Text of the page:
April 08, 2015
In the recent case of Cardiovascular Institute of the South v. Abel, 2014-1268 (La. App. 1 Cir. 3/9/15), 2015 WL 1019500, a Louisiana court of appeal affirmed a trial court’s ruling that a valid non-competition agreement was enforceable against a physician without any discussion of public policy concerns or reasonableness.
The American Medical Association has long been opposed to physician non-compete agreements. Indeed, AMA Code of Ethics Opinion 9.02 provides in pertinent part:
Covenants-not-to-compete restrict competition, can disrupt continuity of care, and may limit access to care.
Physicians should not enter into covenants that:
(a) unreasonably restrict the right of a physician to practice medicine for a specified period of time or in a specified geographic area on termination of a contractual relationship; and
(b) do not make reasonable accommodation for patients’ choice of physician.
Nevertheless, Louisiana’s non-competition statute, Louisiana Revised Statute 23:921, provides that any person, who is employed as an agent, servant, or employee may agree with his employer “to refrain from carrying on or engaging in a business similar to that of the employer and/or from soliciting customers of the employer within a specified parish or parishes, municipality or municipalities, or parts thereof, so long as the employer carries on a like business therein, not to exceed a period of two years from termination of employment.” While the non-competition statute expressly prohibits non-compete agreements for automobile salesmen, it makes no mention of physicians and, so far, no Louisiana court has refused to enforce an otherwise valid non-compete against a physician on the basis of public policy.
The First Circuit Court of Appeal continued that trend in the Abel case. Dr. Abel was employed by Cardiovascular Institute of the South (“CIS”) as an “interventional cardiologist” at its clinic in Morgan City, Louisiana. In 2011, Dr. Abel limited his practice due to health reasons and as part of that transition, in December 2011, he executed a part-time physician agreement. Dr. Abel testified that he did not participate in drafting or negotiating the agreement and that the agreement was “just stuck in front” of him while he was in the middle of seeing a patient. The agreement contained a provision restricting Dr. Abel from “carry[ing] on or engag[ing] in the business of the practice of medicine in the sub-specialty of cardiology” in eleven parishes for a period of two years after the termination of his employment with CIS. Dr. Abel continued to work for CIS until December 24, 2013.
On April 1, 2014, Dr. Abel opened a private practice as part of Prevention Plus Clinic ("Prevention Plus") also located in Morgan City. Shortly therafter, CIS sought an injunction and damages against Dr. Abel. The 16th Judicial District Court ultimately enjoined Dr. Abel from practicing medicine in the sub-specialty of cardiology and from practicing in the fields of "internal medicine," "preventative medicine," and "wellness," where the focus of any services rendered by Dr. Abel would be cardiology.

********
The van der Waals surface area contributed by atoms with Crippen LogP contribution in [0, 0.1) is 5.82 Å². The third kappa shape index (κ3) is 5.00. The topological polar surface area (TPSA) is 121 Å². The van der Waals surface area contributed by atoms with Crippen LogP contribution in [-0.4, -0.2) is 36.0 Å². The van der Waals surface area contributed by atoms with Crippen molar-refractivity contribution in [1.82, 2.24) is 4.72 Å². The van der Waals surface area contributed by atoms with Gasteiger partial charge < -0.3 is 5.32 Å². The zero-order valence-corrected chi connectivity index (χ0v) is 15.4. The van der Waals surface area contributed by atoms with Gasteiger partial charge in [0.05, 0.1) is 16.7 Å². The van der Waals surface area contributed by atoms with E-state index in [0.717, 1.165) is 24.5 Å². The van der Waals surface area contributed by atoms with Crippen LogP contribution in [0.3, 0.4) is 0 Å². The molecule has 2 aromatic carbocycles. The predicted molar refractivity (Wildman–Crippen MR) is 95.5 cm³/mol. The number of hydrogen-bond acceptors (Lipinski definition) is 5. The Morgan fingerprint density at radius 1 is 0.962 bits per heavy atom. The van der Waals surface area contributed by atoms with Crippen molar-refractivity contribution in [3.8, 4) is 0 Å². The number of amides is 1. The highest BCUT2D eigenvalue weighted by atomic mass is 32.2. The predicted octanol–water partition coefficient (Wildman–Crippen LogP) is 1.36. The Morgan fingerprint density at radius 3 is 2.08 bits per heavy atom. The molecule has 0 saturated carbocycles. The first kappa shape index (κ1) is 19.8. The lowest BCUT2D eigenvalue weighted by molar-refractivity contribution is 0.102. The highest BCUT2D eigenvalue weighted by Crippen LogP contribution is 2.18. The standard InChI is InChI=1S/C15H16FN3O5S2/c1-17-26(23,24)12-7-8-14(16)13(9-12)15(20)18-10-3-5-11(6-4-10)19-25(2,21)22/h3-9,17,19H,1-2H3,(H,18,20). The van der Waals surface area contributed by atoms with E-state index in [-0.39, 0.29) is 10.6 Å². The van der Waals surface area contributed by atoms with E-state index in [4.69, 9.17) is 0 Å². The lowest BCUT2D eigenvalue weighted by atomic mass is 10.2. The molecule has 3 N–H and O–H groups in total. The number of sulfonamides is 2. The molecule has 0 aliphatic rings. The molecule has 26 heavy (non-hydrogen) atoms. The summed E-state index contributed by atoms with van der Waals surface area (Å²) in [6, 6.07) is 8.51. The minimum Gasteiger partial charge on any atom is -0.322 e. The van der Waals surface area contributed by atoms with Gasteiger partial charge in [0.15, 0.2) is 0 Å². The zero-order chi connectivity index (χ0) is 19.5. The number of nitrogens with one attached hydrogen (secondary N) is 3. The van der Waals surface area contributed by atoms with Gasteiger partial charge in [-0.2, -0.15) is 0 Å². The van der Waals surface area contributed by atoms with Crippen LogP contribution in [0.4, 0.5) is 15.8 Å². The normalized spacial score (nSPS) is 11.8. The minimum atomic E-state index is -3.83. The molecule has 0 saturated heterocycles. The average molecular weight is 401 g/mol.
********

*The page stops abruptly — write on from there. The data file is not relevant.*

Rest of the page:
On appeal, Dr. Abel did not argue that the agreement was unenforceable as a matter of public policy. Instead, he argued that his practice with Prevention Plus was not a cardiology practice, but was a preventative medicine practice. The Court found that while Dr. Abel’s practice at Prevention Plus may not have been identical to his practice at CIS, his new practice was properly characterized as “a business similar to that of the employer” as referenced in La. R.S. 23:921(C). The Court also found it significant that Dr. Abel’s new clinic clearly focused on the heart and circulatory system and that his work there was otherwise very similar to the practices and procedures he employed at CIS. Accordingly, the Court determined that his work at his new clinic fell within, and thus was prohibited by, the restrictions set forth in his non-compete agreement with CIS.
While it is interesting that the Court did not discuss the obvious public policy concerns associated with physician non-compete agreements—particularly, that patients are thereby prevented from being treated by their physician of choice—it is not surprising. An earlier ruling from a different Louisiana appellate court held that even though such public policy concerns were compelling, there was “nothing in Louisiana's public policy that would require [it] to nullify the agreement at issue” and that the policy concerns raised were “a matter for the legislature to address.” See Reg'l Urology, L.L.C. v. Price, 42,789 (La. App. 2 Cir. 9/26/07), 966 So. 2d 1087, 1095 writ denied, 2007-2251 (La. 2/15/08), 976 So. 2d 176.
As such, unless the legislature amends La. R.S. 23:921 to preclude non-compete agreements with physicians, it is reasonable to expect that Louisiana courts will continue to uphold otherwise valid physician non-compete agreements without engaging in an analysis of public policy concerns or reasonableness.
Should you have any questions about non-compete agreements, please contact us.
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